This CD is reissued by ArkivMusic.
Notes and Editorial Reviews
Bernstein's interpretation approaches Toscanini's in vitality, rhythmic drive and delicacy, while Fischer-Dieskau's Falstaff is a miracle of art concealing art.
I enjoyed this performance enormously. To live with it, with this glorious heartwarming score, in the depressing aftermath of Christmas—too much turkey, plum pudding and liquor, though Falstaff would not have agreed—was as good as a trip to those sunshine-drenched resorts so compulsively advertised in the newspapers but available only to the idle rich. The Philharmonia Orchestra played splendidly for Karajan (Columbia), the RCA Italiana Orchestra very well for Solti (RCA) but both these are surpassed by the superb playing, under Bernstein, of the Vienna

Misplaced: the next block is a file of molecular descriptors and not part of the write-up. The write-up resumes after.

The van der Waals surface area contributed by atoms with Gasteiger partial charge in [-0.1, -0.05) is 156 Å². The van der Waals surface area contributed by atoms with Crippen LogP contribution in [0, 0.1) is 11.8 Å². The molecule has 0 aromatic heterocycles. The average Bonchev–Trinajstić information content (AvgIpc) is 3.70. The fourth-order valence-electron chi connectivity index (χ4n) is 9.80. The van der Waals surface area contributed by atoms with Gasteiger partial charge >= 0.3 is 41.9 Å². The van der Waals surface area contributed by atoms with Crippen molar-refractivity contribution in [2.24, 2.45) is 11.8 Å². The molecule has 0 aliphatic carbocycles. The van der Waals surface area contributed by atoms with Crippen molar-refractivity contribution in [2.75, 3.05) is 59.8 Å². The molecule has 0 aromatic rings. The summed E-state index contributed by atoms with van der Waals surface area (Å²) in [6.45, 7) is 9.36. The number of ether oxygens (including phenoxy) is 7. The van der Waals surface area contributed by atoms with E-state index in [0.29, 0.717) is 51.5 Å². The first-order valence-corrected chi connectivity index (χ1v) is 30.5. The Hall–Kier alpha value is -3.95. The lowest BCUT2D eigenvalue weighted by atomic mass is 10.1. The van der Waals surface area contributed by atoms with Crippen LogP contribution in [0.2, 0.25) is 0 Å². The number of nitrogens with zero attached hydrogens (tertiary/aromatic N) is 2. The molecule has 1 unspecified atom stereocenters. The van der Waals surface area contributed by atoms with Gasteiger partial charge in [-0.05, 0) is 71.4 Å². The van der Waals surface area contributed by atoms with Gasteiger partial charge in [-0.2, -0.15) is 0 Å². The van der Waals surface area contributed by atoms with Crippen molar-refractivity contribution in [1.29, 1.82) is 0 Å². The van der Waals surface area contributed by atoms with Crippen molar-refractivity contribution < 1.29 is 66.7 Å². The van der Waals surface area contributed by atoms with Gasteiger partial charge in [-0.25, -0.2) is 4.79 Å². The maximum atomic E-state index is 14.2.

Philharmonic Orchestra. Very good though the RCA recording was, the CBS (recorded by Decca and produced by their Erik Smith), is even better. In reviewing, there are always reservations on various points. Solti began explosively, treating Verdi's double forte as at least triple, Bernstein goes almost one stage further, and there are exaggerations later on here and there such as the treatment of the crescendo in the orchestral prelude to the first scene of Act 3, and the two blown-up trills, in this scene, as the wine circulates in Falstaff and mixes with the Thames water he has so unwillingly imbibed—though he must have got rid of that before! These exaggerations are of small account in the fine overall conception of each scene.